EYPDP at the Royal Foundation’s ‘Shaping Us’ Symposium hosted by HRH The Princess of Wales

The Early Years Professional Development Programme (EYPDP), delivered by Education Development Trust, was delighted to be invited to the Royal Foundation Centre for Early Childhood’s ‘Shaping Us’ National Symposium on Wednesday 15 November 2023, hosted by HRH The Princess of Wales as part of her campaign to raise awareness of early childhood.

We were honoured to have been invited to contribute to the work of the foundation and attend the event. Through the PSED content on the Early Years Professional Development Programme, created by children’s mental health charity Anna Freud, the EYPDP provides early years practitioners with the skills and tools to better support children’s personal, social and emotional development at a critical point in their development.

Held at The Design Museum in London, the Symposium brought together cross-disciplinary leaders, child and adult specialists, and global thinkers for the first time to ‘unite thinking’ on how we can develop key foundational skills in early childhood to help establish ‘happy, healthy adult lives’.

The event opened with a keynote speech from the Princess, outlining her long-term campaign aiming to increase awareness of, and action on, the unique importance of early childhood in shaping our future mental and physical wellbeing as adults, as well as the nature of the wider society we build.

An expert panel discussion on the social and emotional skills that matter throughout our lives, and which have their foundations in early childhood, explored findings of a first-of-its-kind global listening exercise involving experts from 21 countries to catalogue and identify the social and emotional skills that matter most throughout our lives. These skills were identified as those that we develop and nurture during early childhood, but that continue to be enhanced and refined as we grow into adults – and in turn, lay the foundations for our positive future mental health and resilience. They include:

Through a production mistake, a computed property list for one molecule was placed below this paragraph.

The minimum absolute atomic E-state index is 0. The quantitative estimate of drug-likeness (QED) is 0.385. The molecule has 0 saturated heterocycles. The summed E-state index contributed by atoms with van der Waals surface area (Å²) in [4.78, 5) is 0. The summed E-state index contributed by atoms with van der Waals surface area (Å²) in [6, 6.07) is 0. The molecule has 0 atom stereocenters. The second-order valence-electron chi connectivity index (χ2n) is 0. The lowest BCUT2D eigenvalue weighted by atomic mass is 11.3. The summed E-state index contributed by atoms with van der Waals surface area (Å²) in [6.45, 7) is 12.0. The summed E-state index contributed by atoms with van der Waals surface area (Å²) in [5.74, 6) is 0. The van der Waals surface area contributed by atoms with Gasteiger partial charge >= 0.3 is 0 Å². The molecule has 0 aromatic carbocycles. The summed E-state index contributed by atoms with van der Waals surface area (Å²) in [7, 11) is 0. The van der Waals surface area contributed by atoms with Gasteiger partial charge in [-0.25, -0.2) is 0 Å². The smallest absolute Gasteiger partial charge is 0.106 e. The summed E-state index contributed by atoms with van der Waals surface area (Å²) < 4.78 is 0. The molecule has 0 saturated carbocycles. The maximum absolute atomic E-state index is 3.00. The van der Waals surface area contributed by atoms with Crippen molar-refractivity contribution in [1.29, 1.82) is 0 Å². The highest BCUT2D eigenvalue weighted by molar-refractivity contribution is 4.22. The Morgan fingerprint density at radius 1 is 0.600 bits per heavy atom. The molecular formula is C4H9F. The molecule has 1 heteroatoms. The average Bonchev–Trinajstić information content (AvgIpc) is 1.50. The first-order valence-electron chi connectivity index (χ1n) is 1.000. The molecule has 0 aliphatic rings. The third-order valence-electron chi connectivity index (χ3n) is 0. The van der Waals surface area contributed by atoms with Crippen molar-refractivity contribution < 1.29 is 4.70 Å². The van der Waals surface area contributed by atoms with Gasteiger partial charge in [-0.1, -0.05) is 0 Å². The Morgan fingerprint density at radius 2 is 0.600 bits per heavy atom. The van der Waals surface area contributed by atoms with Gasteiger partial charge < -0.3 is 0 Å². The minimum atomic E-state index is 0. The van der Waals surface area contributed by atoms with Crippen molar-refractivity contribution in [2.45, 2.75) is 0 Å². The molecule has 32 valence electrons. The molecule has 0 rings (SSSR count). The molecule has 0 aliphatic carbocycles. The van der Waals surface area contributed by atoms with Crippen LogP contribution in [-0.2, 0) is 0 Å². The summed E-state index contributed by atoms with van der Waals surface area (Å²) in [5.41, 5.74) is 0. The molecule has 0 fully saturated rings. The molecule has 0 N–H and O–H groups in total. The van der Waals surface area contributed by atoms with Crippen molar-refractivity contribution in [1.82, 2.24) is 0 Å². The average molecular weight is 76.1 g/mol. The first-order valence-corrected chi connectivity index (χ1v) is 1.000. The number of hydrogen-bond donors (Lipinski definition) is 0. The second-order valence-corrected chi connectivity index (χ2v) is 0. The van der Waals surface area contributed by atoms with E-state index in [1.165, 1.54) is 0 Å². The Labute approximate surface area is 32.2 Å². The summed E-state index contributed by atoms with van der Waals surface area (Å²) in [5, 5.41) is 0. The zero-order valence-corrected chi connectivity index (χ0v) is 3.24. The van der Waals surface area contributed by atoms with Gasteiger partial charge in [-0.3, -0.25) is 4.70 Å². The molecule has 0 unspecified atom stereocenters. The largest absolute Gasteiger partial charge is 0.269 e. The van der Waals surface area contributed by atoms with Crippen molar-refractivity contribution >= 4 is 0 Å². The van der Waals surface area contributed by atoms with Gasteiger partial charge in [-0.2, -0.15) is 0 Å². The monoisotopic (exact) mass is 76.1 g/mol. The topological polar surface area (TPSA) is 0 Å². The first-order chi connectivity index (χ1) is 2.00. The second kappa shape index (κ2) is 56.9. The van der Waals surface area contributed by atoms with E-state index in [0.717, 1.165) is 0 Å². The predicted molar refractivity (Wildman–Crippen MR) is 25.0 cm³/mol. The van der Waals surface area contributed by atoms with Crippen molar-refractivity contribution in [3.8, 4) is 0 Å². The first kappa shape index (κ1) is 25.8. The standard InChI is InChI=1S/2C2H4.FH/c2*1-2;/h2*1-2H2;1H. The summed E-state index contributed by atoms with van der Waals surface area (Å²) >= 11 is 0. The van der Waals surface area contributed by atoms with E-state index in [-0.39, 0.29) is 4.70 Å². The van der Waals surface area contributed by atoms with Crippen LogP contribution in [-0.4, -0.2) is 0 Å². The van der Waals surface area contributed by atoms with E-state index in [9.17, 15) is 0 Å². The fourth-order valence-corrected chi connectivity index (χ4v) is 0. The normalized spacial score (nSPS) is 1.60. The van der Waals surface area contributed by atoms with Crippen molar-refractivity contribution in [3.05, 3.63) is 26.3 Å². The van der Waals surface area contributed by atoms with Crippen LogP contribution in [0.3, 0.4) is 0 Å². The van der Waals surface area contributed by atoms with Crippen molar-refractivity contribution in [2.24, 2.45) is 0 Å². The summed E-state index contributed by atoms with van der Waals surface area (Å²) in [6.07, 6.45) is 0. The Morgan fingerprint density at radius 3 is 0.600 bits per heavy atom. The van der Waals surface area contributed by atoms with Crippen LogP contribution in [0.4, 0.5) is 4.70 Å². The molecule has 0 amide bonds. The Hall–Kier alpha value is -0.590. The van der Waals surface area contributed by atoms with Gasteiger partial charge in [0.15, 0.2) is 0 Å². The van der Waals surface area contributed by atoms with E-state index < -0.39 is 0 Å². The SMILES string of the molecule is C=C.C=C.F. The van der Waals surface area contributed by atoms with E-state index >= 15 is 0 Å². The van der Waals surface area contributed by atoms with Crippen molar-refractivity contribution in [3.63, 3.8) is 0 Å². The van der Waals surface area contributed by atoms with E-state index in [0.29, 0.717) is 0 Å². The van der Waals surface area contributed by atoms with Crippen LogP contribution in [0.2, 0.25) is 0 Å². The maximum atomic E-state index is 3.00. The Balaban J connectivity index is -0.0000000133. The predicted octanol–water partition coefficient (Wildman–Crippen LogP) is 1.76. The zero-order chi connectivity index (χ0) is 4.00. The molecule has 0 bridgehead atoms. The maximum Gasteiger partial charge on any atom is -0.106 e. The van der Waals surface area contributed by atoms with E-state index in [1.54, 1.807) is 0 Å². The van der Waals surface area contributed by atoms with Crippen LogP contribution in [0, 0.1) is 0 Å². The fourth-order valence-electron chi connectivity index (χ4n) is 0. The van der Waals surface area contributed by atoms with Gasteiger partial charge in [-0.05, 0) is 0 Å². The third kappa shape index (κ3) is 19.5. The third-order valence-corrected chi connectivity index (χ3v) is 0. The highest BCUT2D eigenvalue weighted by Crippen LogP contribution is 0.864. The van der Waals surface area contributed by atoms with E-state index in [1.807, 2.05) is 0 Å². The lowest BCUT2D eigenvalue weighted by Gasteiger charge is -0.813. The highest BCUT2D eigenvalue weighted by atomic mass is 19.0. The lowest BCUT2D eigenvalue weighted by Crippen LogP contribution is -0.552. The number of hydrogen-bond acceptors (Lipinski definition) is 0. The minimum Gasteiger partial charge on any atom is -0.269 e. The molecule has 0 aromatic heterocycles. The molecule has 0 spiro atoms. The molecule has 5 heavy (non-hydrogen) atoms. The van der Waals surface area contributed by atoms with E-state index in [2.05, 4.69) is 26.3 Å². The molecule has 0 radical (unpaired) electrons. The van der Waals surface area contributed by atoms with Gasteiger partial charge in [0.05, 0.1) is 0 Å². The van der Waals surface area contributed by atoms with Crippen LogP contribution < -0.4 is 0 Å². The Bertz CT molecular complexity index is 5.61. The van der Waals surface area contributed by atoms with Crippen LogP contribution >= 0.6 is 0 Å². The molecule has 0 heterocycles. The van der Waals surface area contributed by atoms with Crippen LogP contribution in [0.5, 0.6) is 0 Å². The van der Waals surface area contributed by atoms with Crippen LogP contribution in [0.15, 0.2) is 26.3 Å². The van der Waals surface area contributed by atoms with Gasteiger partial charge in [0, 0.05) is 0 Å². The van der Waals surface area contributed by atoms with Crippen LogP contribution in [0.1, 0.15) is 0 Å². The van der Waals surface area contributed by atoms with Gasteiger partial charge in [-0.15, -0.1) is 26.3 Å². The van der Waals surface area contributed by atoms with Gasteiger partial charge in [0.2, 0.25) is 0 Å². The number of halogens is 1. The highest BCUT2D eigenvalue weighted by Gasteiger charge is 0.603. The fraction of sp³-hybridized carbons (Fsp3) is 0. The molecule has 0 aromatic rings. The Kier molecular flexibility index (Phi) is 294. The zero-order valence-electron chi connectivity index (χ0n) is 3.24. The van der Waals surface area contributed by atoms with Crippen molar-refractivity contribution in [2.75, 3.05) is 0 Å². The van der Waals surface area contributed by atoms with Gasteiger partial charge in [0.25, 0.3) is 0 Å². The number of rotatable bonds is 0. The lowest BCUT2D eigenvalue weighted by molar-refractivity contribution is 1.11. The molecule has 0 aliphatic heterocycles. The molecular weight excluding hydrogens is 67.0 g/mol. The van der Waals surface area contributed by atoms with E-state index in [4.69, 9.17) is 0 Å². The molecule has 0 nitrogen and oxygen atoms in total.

•  Knowing ourselves
  •  Managing our emotions
  •  Focusing our thoughts
  •  Communicating with others
  •  Nurturing with others
  •  Exploring the world.

The Princess said of the findings, ‘The latest science clearly indicates that early childhood development must focus on more than just the physical and technical skills of our children – we also need to prioritise their inner worlds too.

‘How they manage anxiety, low mood, tantrums, self-loathing or anger; these are the things that will shape their future lives, and without solid foundations in childhood, they may become vulnerabilities later. No matter how outwardly successful they may be.

‘Nurturing skills that enable us to know ourselves, manage our emotions, focus our thoughts, communicate with others, foster positive relationships and explore the world are just as valuable to our long-term success as reading, writing or arithmetic.’

The Princess said that social and emotional skills are ‘the bedrock’ for helping children thrive and for ‘restoring, protecting, and investing in humankind’. But rebalancing and restoring calls for ‘new thinking and action at every level’, she concluded.

Workshops during the symposium looked at what action can be taken at every level to protect and strengthen personal, social, and emotional development skills for current and future generations across disciplines and sectors. These workshops included:

  • Mapping the status of social and emotional development in early childhood in the UK.
  • Identifying and prioritising tangible actions to create the foundations of a happy, healthy society.

Funded by the Department for Education in England and delivered by EDT, the Early Years Professional Development Programme supports early years practitioners to improve their understanding and skills in supporting the development of the most disadvantaged children between two and four years old. Forming part of the UK Government’s Early Years Education Recovery Plan, the programme aims to address the continued effects of the pandemic on young children.

Marian Gould, EDT’s Deputy Director UK, said:

“It is a testament to the extraordinary tenacity and dedication of the Early Years Professional Development Programme team over some four years that Education Development Trust have been invited to contribute to the work of The Royal Foundation’s Centre for Early Childhood. It was a privilege to be part of such an inspirational event and to engage with a range of thought leaders to understand the scientific, economic and human cases for prioritising early childhood, and our social and emotional development.”

Find out more or register your interest today.